If you’re a tourist wondering why some of Cebu City’s streets are closed and traffic is heavier than usual a day before the Sinulog celebration itself, ask the 500-year-old “kid” who had to make His annual rounds.
Encased in a bullet-proof glass carriage, the Señor Santo Niño yesterday led millions of devotees in the annual Solemn Foot Procession that lasted for five hours.
The Child King, in his red and gold robes, roamed the main streets of Cebu City in a six-kilometer route that passes through residential and commercial areas, where people taking out their candle-lit altars wait in the streets to witness His presence.
Behind Him are the faithful carrying their own image of the Holy Child. They walk solemnly in prayer, enduring the heat and the dust on the streets. As if on cue, they raise and wave their hands together in left to right motion as they sing Bato Balani sa Gugma, a hymn of love to the Santo Niño.
Devotees will attest that the mere sight of the Child Jesus inside the 20-foot carroza can bring goosebumps, tears, and even healing.
Some would even say that Santo Niño’s parade is like blessing the streets for the festival dancers and revelers of the Sinulog the following day.
Also called the Penitential Walk for Santo Niño, the procession is reported to draw in more crowds to the streets than the actual day of the festival.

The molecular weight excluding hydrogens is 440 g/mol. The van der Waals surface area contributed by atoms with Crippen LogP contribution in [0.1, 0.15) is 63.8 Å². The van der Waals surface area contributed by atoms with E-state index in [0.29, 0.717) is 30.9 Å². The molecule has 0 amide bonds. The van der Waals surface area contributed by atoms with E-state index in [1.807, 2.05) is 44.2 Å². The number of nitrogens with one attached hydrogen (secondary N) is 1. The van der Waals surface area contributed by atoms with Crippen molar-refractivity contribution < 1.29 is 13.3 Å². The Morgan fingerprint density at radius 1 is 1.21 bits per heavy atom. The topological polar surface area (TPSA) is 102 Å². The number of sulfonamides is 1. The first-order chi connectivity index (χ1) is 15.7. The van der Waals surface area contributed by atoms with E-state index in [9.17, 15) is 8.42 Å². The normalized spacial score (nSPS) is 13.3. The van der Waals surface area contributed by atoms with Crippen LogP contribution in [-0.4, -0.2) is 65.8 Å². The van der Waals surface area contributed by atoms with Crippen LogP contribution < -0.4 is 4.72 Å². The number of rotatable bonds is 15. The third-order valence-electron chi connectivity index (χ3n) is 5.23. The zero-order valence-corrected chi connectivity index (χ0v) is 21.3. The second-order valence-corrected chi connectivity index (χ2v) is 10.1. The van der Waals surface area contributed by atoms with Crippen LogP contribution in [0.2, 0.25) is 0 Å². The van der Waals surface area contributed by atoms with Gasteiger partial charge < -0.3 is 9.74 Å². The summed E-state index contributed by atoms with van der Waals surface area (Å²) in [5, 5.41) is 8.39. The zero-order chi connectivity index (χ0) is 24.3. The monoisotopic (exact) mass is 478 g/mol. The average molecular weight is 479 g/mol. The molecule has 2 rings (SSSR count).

Truth be told, most Cebuanos really don’t flock the streets to watch the Sinulog. They would rather stay at home and turn on the TV or at this age, tune in to social media live streams to watch the street dance while hosting and entertaining visitors in their homes with a feast of Lechon and other popular Cebuano dishes.
Yes, they do hit the streets on Sinulog day itself but only to go to mass at the Basilica Minore del Santo Niño, then briefly watch the dancing contingents on the streets, and get a glimpse of celebrities atop gigantic floats during the parade.
Cebuanos would rather give way to tourists during the Sinulog celebration but not during the procession when the streets are reserved for the Santo Niño.